Controversial Arsenal, Chelsea and Newcastle decisions show what supporters really mean to TV executives
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Let’s not beat around the bush here, for all of the talk of romance and cherished moments within the game, we can all accept football sold its soul over three decades ago and left itself at the mercy of broadcasting companies that value viewing figures over match-going supporters.
You can’t help but back to those difficult days during Covid-inflicted lockdowns when friends and families were separated by miles and Premier League fixtures took place in front of large swatches of empty seats in soulless, deserted stadiums with ‘atmosphere’ provided by computer generated chants.
With an honest apology for the use of corporate speak, you would wonder how any broadcasting executive could not have felt their ‘product’ had taken a severe blow and the importance of match-going supporters should really have hit home in a big way. I can’t have been the only one that witnessed what felt like heartfelt, emotional videos welcoming supporters back to stadiums around the country once the lockdown shackles had been shaken off, and wondered just how long this new-found love of supporters would last. The answer, of course, would be not very long at all.
In recent years, there has been growing frustration over delays in announcing the details of televised fixtures, with deadlines set for announcements routinely missed due to a multitude of excuses that simply don’t wash with supporters. The excellent Football Supporters Association have continually warned the Premier League and broadcasting companies of the financial and practical impact such delays impose upon fans around the country.
The latest came just last week, when the Premier League failed to meet a self-imposed five-week target for announcements over games that will take place in March. An enraged FSA responded via social media, saying: “We hear (the) Premier League, Sky Sports & police have failed to finalise games (again) which means the Premier League may miss their 5-week target (again) causing the usual problems for matchgoers (again). Travelling fans expected to buy tickets for games that have a big chance of moving. Not good enough.”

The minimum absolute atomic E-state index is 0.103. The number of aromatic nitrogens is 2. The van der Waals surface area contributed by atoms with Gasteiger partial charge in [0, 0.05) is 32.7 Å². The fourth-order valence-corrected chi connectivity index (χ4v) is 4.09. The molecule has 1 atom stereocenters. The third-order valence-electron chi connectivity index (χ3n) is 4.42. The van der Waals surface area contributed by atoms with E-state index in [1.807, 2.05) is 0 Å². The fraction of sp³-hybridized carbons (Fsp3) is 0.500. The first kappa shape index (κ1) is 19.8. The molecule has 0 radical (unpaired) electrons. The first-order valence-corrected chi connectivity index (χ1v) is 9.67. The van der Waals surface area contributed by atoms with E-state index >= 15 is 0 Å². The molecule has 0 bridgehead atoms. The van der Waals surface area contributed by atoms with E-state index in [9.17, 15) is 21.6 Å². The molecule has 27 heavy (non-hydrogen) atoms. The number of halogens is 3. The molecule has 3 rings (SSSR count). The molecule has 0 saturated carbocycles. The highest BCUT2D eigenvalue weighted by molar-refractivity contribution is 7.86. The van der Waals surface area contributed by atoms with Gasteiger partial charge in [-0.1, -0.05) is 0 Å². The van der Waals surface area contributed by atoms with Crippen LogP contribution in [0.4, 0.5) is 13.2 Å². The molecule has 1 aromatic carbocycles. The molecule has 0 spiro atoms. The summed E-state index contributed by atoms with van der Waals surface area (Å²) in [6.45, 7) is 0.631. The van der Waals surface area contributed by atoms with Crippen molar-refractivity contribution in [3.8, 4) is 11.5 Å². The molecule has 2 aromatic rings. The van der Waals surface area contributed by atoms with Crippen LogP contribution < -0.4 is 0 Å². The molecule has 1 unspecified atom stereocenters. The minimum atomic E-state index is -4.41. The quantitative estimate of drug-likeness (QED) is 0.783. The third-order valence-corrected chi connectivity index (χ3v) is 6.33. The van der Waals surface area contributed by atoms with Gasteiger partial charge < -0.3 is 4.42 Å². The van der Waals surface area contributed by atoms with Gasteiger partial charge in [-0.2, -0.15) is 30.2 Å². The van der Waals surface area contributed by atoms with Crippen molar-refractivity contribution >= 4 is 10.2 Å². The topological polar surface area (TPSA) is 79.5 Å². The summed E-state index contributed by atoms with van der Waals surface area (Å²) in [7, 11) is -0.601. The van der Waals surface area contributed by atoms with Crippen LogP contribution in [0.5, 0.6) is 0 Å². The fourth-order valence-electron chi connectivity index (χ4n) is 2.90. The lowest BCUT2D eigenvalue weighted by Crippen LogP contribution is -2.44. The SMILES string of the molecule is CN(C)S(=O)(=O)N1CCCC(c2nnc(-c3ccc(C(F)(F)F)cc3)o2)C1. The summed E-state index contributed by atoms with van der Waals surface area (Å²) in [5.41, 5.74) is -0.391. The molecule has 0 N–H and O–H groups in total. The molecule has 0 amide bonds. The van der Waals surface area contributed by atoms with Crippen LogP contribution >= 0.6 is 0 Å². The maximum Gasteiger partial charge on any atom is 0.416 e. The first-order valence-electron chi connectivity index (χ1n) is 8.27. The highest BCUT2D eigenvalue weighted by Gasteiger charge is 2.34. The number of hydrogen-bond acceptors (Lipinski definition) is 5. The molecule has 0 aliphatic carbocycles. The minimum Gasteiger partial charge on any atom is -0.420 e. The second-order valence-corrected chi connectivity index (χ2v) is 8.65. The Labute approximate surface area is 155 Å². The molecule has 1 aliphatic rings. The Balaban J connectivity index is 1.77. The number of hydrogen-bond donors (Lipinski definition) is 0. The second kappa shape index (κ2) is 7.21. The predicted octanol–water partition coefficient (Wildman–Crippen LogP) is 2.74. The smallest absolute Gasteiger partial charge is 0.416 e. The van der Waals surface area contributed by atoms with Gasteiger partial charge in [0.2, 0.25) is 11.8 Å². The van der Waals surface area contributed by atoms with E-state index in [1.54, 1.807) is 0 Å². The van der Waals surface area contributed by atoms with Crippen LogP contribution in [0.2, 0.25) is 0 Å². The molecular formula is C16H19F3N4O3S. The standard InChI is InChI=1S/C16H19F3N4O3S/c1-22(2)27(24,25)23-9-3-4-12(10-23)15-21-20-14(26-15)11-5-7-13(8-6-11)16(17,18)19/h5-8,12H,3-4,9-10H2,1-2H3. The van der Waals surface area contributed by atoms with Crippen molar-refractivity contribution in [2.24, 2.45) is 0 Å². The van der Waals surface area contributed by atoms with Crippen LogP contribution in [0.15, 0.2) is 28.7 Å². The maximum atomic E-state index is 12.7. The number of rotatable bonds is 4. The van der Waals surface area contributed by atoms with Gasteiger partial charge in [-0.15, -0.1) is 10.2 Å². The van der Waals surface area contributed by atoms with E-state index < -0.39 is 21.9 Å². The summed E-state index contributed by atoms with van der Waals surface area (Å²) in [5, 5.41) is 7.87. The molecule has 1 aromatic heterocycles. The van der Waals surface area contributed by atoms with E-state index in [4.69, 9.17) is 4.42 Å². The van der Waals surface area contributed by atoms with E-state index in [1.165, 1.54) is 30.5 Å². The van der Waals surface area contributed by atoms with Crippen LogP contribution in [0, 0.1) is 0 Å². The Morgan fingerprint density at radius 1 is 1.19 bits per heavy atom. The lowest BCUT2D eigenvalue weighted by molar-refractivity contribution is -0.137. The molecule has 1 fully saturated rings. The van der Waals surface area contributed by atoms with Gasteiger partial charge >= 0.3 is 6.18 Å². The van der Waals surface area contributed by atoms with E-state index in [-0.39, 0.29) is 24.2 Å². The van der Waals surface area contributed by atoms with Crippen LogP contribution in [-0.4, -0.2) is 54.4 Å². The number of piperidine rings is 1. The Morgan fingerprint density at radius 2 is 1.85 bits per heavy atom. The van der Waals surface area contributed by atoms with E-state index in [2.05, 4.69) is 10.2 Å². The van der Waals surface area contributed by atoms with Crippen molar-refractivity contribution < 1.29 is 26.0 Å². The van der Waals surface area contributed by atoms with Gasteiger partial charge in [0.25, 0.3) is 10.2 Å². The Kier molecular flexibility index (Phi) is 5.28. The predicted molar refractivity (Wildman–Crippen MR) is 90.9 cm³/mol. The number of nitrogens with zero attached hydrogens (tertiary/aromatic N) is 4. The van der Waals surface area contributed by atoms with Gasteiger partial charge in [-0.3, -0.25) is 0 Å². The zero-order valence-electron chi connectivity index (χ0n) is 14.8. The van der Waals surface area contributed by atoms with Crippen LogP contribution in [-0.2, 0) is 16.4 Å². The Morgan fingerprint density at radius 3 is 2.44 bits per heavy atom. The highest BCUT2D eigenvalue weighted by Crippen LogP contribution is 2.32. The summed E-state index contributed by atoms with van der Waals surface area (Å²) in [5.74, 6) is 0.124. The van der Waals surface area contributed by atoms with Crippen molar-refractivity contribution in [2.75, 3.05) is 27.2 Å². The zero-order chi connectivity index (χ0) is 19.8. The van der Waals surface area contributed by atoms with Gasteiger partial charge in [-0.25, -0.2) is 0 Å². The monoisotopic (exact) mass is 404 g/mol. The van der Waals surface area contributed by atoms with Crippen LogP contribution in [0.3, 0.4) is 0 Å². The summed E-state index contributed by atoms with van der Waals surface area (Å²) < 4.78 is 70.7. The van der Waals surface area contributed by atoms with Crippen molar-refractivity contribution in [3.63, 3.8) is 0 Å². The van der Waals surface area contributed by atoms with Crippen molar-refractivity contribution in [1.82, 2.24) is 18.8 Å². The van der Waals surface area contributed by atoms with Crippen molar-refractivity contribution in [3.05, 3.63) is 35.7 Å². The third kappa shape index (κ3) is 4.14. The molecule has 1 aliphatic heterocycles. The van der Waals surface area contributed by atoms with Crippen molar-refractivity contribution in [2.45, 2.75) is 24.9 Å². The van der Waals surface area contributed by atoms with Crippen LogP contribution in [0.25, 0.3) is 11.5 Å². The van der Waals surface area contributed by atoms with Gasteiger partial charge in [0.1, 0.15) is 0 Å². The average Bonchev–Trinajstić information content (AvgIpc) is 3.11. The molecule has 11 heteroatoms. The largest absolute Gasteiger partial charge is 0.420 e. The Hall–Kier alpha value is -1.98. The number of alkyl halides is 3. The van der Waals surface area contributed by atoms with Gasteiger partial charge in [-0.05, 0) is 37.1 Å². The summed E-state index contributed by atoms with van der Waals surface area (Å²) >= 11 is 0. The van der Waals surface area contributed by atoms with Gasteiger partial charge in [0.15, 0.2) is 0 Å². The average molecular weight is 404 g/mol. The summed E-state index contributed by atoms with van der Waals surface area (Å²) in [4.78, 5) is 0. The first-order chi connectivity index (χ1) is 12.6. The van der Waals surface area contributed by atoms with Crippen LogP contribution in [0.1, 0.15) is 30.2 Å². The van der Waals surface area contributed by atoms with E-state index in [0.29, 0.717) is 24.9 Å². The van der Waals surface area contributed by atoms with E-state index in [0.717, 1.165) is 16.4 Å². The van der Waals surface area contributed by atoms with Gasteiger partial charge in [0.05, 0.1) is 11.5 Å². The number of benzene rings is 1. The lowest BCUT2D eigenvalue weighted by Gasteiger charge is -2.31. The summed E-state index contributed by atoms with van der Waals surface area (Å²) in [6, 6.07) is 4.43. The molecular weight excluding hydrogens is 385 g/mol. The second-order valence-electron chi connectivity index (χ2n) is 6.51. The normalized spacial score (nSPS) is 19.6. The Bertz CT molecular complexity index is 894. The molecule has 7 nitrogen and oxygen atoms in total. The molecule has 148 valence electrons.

The riposte just over a month after supporter representatives from the FSA met with Premier League officials, including chief executive Richard Masters, to discuss several matters including fixture scheduling and the impact of broadcasters on match-going fans. The minutes from the meeting can be found here and I’ll leave you to form your own opinions on the Premier League’s replies to some very valid questions.
The announcement caused even further discomfort for supporters, with Newcastle United fans facing a Monday night visit to Chelsea just weeks after the rearrangement of an FA Cup tie at Fulham to a Saturday night fixture meant Magpies supporters were unable to make the last train home following the game. It would also be foolish not to point out such an announcement was also made as the Premier League and broadcasting companies congratulated themselves on taking part in Green Football Weekend. Such irony was clearly lost on those in power.
The announcement also coincided with a visual demonstration from Newcastle supporters via the ‘Wor Flags’ group. Usually, pre-match displays at St. James' Park focus on current and former Magpies heroes, give spectacular backing to Eddie Howe and his players or to the club as a whole. But on Saturday, prior to their 4-4 draw with Luton Town, the Wor Flags display focused on showing their anger over the lack of thought given to supporters when fixtures are rescheduled for television.
Four games were referenced alongside banners stating ‘TV before fans’ and ‘Green Football Weekend’ - the aforementioned 7pm kick-off at Fulham, 8pm kick-offs at Arsenal and Liverpool (the latter on New Years Day) and the recent midweek 8.15pm kick-off at Aston Villa. Newcastle are far from the only group of supporters being impacted by such moves - but they are a prime example of how little consideration is taken by broadcasting companies.
Since the start of the season, Eddie Howe’s men have played 34 fixtures, just five have come at the ‘traditional’ kick-off time of 3pm on a Saturday. Some will say Newcastle are a victim of their own success, having progressed from relegation candidates to European challengers in the last two years, becoming a 'big draw’ for viewers. Yet who are the real victims in all of this? Not the club itself, nor the players or staff. Not the viewers who can sit at home and watch from afar. The only victims are the match-going supporters who find themselves consistently at bottom of a list of priorities when it comes to any decisions taken by broadcasters.
Sadly, I have no doubt, when the Magpies sell out the away end at Chelsea for a Monday night fixture with little hope of returning to Tyneside on the night of the game, there will be the usual pat on the head from broadcasters lauding the commitment and loyalty on display, without any consideration over the disruption caused by such the rearranged fixture.
Football sold its soul to broadcasting companies many moons ago, but why are the match-going supporters, those that deliver so much for so little in return, consistently reduced to being an after-thought? Something simply has to change.